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Saturday, 11 March 2017

Plastic bag


In 1960 Swedish shoe polish salesman William Hamilton in conversation with the owner of Strom shoe shop discovered that the paper bags given to customers to carry home their shoes were falling apart. He persuaded Swedish plastics manufacturer Akerlund & Rausing to make plastic carriers for Strom's shoes. These first plastic bags had string handles and carried the name Strom Shoes. Hamilton never patented his bag.

Engineer Sten Gustaf Thulin developed a method of forming a simple one-piece bag in the early 1960s by folding, welding and die-cutting a flat tube of plastic for the Swedish packaging company Celloplast. Thulin's design produced a simple, strong bag with a high load-carrying capacity, and was patented worldwide by Celloplast in 1965. It's the design, essentially, of every plastic bag you've ever been given in a grocery store check-out line.

Celloplast's patent position gave it a virtual monopoly on plastic shopping bag production for over a decade. However, from the 1960s US petrochemicals group Mobil had pursued an aggressive policy on polyethylene packaging patents and by 1977 it had overturned Cellopast's US patent and was producing its own bags.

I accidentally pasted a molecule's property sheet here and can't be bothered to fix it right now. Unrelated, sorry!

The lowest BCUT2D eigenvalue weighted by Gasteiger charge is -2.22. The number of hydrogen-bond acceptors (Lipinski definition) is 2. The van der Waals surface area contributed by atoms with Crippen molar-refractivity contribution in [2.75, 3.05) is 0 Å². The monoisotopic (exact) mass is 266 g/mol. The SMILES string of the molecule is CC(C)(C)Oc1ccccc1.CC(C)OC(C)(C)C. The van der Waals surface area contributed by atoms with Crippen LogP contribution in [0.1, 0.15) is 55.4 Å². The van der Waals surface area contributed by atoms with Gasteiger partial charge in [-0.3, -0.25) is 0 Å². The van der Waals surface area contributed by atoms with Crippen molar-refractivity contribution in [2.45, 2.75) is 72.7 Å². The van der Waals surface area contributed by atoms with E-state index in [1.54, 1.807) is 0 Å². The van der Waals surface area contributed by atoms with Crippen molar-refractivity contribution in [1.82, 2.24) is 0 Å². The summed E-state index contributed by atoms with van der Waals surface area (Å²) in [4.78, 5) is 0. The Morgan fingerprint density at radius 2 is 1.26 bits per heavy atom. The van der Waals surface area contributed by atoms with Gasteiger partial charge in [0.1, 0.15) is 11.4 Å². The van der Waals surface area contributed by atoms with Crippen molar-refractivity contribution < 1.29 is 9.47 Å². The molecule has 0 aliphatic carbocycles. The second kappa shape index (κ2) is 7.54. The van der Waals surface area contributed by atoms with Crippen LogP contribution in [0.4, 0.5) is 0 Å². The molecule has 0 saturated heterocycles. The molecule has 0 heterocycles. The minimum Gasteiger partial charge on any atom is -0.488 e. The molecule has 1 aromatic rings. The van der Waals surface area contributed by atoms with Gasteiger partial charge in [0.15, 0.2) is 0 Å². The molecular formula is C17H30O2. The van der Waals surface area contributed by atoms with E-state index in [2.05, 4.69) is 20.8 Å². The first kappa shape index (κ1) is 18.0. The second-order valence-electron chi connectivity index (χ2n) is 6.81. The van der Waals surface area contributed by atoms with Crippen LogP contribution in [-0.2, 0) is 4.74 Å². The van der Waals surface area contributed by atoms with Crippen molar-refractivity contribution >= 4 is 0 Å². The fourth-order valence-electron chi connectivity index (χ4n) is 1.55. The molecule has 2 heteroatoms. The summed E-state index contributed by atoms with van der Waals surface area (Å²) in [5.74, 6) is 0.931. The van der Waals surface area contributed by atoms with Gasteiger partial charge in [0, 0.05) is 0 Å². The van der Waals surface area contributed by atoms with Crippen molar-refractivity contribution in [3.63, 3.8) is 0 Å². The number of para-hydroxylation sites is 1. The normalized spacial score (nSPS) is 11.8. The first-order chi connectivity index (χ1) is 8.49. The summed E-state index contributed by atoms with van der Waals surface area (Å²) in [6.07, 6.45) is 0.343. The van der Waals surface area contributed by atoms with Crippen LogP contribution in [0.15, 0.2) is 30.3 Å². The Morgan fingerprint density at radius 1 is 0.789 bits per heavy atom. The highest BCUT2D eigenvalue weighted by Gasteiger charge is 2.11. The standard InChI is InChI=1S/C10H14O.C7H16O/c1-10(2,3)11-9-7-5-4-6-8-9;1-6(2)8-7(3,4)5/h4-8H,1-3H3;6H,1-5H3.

Cincinnati-based grocery chain Kroger began to replace its paper shopping bags with plastic bags in 1982, and was soon followed by its rival, Safeway. By the end of 1985, 75 percent of supermarkets were offering plastic bags to their customers. From then they became common for carrying daily groceries from the store to vehicles and homes throughout the developed world.

On March 27, 1992, Sonoco Products Company of Hartsville, South Carolina filed a patent for the "self-opening polyethylene bag stack." The main innovation of this redesign is that the removal of a bag from the rack opens the next bag in the stack.


An estimated 500 billion to 1 trillion plastic bags are used worldwide every year.

Because plastic bags are so durable, this makes them a concern for the environment. They will not break down easily and as a result are frequently harmful to wildlife.

Plastic waste on the mounds of garbage in the Philippines.By Kounosu - Own work 

About 100,000 whales, seals, turtles and other marine animals are killed by plastic bags each year worldwide, according to Planet Ark, an international environmental group.

The government of China placed a ban on very thin plastic bags on June 1, 2008. The average consumer in China now uses only 2 or 3 plastic bags a year.

In 2011, Italy became the first country in Europe to ban non-biodegradable plastic bags.

Mauritania banned in 2014 the use of plastic bags to protect the environment and the lives of land and sea animals. More than 70% of cattle and sheep that die in the Mauritania capital, Nouakchott, are killed by eating plastic bags, environment ministry official Mohamed Yahya told BBC Afrique.

Source Daily Mail

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